We can therefore see a growing shift toward online Buddhist experiences, with practices lose their anchoring in traditional time-and-space settings, establishing new places for worship in virtual environments. Thus, Buddhism is known, learned, and experienced through communication flows that circulate over digital networks.
Moreover, it merits mentioning that while the internet provides a space where sacramental activities can be conducted, it does not in and of itself have a spiritual nature. This spirituality is produced by delimiting sites established especially for this purpose and codes of ethics that govern conduct in these spaces. Indeed, a large part of internet content is diametrically opposed to spiritual application, as this technology can promote compulsive practices such as addiction to video games, social media, multitasking, consumerism, and narcissism. Further, the internet is often the stage for abusive and violent behaviors and even has a dark side—the so-called darkweb or darknet, a type of virtual underworld where drugs, weapons, and human organ trafficking is conducted, as well as advertising for child pornography and paid assassins.
These phenomena represent extreme manifestations of the mind’s habitual reaction patterns that move between the poles of desire and aversion, greed and rage, attachment and rejection. Let’s consider how “Like” and “Don’t Like” clicks on social media foster these types of reactions. Thus, the progress entailed by new information and communication technologies goes hand in hand with the need to have an ethical framework that favors their suitable use.
In coming years, different Buddhist disciplines will probably increase their use of innovative technologies, opening up to deeper transformations in the area of rituals, meditation, and the transmission of teachings. I am thinking of the possibilities involved, for example, by using augmented-reality devices or virtual-reality headsets, which enable interactive immersion in alternative worlds. It is not farfetched to imagine new multimedia spiritual experiences, having augmented-reality glasses that enable us to gaze on the tantric deities of Vajrayana in a hologram, digitally reproducing that which has been viewed internally with the mind’s eye for hundreds of years. Will these technologies replace the use of the imagination for meditative purposes, or will they become complementary tools that contribute—like Tibetan thangkas—to learning the correct way to represent these divinities?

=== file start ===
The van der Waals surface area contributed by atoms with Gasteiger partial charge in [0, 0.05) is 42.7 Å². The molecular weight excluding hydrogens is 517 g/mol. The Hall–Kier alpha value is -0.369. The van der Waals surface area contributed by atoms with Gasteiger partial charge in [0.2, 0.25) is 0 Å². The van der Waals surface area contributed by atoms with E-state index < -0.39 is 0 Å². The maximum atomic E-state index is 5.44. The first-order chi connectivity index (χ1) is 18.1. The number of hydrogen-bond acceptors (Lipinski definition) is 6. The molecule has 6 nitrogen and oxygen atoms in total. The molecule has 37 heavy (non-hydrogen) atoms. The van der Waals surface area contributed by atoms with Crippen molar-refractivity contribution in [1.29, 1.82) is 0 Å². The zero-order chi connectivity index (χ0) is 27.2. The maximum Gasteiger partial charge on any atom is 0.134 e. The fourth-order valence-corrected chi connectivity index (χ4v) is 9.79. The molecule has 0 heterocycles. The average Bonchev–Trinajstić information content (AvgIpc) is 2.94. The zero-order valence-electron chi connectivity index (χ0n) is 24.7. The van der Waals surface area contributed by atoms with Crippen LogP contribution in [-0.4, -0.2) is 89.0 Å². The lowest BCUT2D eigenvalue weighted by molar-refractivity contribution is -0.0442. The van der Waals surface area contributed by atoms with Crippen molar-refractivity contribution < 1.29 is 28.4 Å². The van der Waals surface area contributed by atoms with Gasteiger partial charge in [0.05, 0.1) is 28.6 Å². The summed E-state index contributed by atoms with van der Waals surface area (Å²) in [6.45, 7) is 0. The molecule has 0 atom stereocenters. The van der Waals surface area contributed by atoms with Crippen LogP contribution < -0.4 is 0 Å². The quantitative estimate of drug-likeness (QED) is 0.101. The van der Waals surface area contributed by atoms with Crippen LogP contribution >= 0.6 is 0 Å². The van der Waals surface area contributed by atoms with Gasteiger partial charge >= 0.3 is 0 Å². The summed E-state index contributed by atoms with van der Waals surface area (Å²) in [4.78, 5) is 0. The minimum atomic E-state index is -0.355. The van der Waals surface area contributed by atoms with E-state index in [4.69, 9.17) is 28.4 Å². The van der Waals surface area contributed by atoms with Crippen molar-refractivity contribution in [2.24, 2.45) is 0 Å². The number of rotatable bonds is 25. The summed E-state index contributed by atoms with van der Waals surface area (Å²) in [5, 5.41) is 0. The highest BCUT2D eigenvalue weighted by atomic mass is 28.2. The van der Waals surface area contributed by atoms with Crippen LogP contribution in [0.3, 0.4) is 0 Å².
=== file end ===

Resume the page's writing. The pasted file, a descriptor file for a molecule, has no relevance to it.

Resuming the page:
It is difficult to hazard a guess about this relatively recent phenomenon. However, it is possible to highlight what Buddhism may offer when using new information and communication technologies in a positive way. I think it is important here to have a guide for moral conduct (sila), in order to cultivate a conscious, alert and attentive attitude (samadhi) and to develop wisdom (panna), which lets people understand when one has fallen into patterns of greed and aversion that cause suffering (duhkha) in cyberspace. In this regard, I believe that Buddhism as a religious tradition can provide extremely valuable tools, thus contributing to “enlightening” the internet.
Dr. Catón Carini has a degree in anthropology from the Universidad Nacional de la Plata (UNLP), a master’s degree in social anthropology from the Latin American Faculty of Social Sciences, and a doctorate in anthropology from the UNLP. He works as an associate researcher of the National Council of Scientific and Technical Research (CONICET) of Argentina and as a professor of Cultural and Social Anthropology at the UNLP. He became interested in Buddhism in 1999 when he began practicing Zen meditation with the French teacher Stéphane Thibaut of the Zen Association of Latin America. Subsequently, he focused on the practice of Vipassana meditation in centers linked to the Burmese master S. N. Goenka, as well as the practice of the Dzogchen tradition of Vajrayana, under the guidance of Tibetan teacher Chogyal Namkhai Norbu.
* New Mindfulness App Takes Aim at Socially Conscious Meditators (Buddhistdoor Global)
** Can Your Smartphone Help You Meditate? (Buddhistdoor Global)
*** Latest Buddhist Gadget from Japan: a Fish-shaped Karaoke System for the Heart Sutra (Buddhistdoor Global)
**** Acer to Enter Buddhist Tech Market with “Smart” Prayer Beads (Buddhistdoor Global)